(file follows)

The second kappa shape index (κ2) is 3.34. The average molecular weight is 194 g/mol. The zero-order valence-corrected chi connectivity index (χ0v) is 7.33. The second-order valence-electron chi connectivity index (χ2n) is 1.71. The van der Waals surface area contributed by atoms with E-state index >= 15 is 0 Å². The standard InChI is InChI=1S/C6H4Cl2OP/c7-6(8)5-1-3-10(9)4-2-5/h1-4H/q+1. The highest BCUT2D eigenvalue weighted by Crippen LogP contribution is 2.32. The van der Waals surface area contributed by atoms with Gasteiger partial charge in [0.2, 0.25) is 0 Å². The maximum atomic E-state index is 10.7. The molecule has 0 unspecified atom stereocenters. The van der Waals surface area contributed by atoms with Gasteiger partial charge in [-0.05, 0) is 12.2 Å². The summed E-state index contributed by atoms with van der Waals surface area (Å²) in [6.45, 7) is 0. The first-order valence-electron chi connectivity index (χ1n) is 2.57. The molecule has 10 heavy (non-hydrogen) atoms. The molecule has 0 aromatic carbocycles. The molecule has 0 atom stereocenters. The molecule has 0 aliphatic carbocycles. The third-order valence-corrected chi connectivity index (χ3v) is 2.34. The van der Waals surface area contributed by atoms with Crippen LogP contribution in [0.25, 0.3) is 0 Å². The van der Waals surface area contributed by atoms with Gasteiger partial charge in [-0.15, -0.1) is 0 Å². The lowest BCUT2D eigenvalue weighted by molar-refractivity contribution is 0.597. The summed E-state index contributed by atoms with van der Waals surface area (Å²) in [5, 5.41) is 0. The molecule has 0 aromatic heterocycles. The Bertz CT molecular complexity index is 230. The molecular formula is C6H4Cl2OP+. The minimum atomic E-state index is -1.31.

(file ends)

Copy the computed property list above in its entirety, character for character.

The second kappa shape index (κ2) is 3.34. The average molecular weight is 194 g/mol. The zero-order valence-corrected chi connectivity index (χ0v) is 7.33. The second-order valence-electron chi connectivity index (χ2n) is 1.71. The van der Waals surface area contributed by atoms with E-state index >= 15 is 0 Å². The standard InChI is InChI=1S/C6H4Cl2OP/c7-6(8)5-1-3-10(9)4-2-5/h1-4H/q+1. The highest BCUT2D eigenvalue weighted by Crippen LogP contribution is 2.32. The van der Waals surface area contributed by atoms with Gasteiger partial charge in [0.2, 0.25) is 0 Å². The maximum atomic E-state index is 10.7. The molecule has 0 unspecified atom stereocenters. The van der Waals surface area contributed by atoms with Gasteiger partial charge in [-0.05, 0) is 12.2 Å². The summed E-state index contributed by atoms with van der Waals surface area (Å²) in [6.45, 7) is 0. The first-order valence-electron chi connectivity index (χ1n) is 2.57. The molecule has 10 heavy (non-hydrogen) atoms. The molecule has 0 aromatic carbocycles. The molecule has 0 atom stereocenters. The molecule has 0 aliphatic carbocycles. The third-order valence-corrected chi connectivity index (χ3v) is 2.34. The van der Waals surface area contributed by atoms with Crippen LogP contribution in [0.25, 0.3) is 0 Å². The van der Waals surface area contributed by atoms with Gasteiger partial charge in [-0.15, -0.1) is 0 Å². The lowest BCUT2D eigenvalue weighted by molar-refractivity contribution is 0.597. The summed E-state index contributed by atoms with van der Waals surface area (Å²) in [5, 5.41) is 0. The molecule has 0 aromatic heterocycles. The Bertz CT molecular complexity index is 230. The molecular formula is C6H4Cl2OP+. The minimum atomic E-state index is -1.31.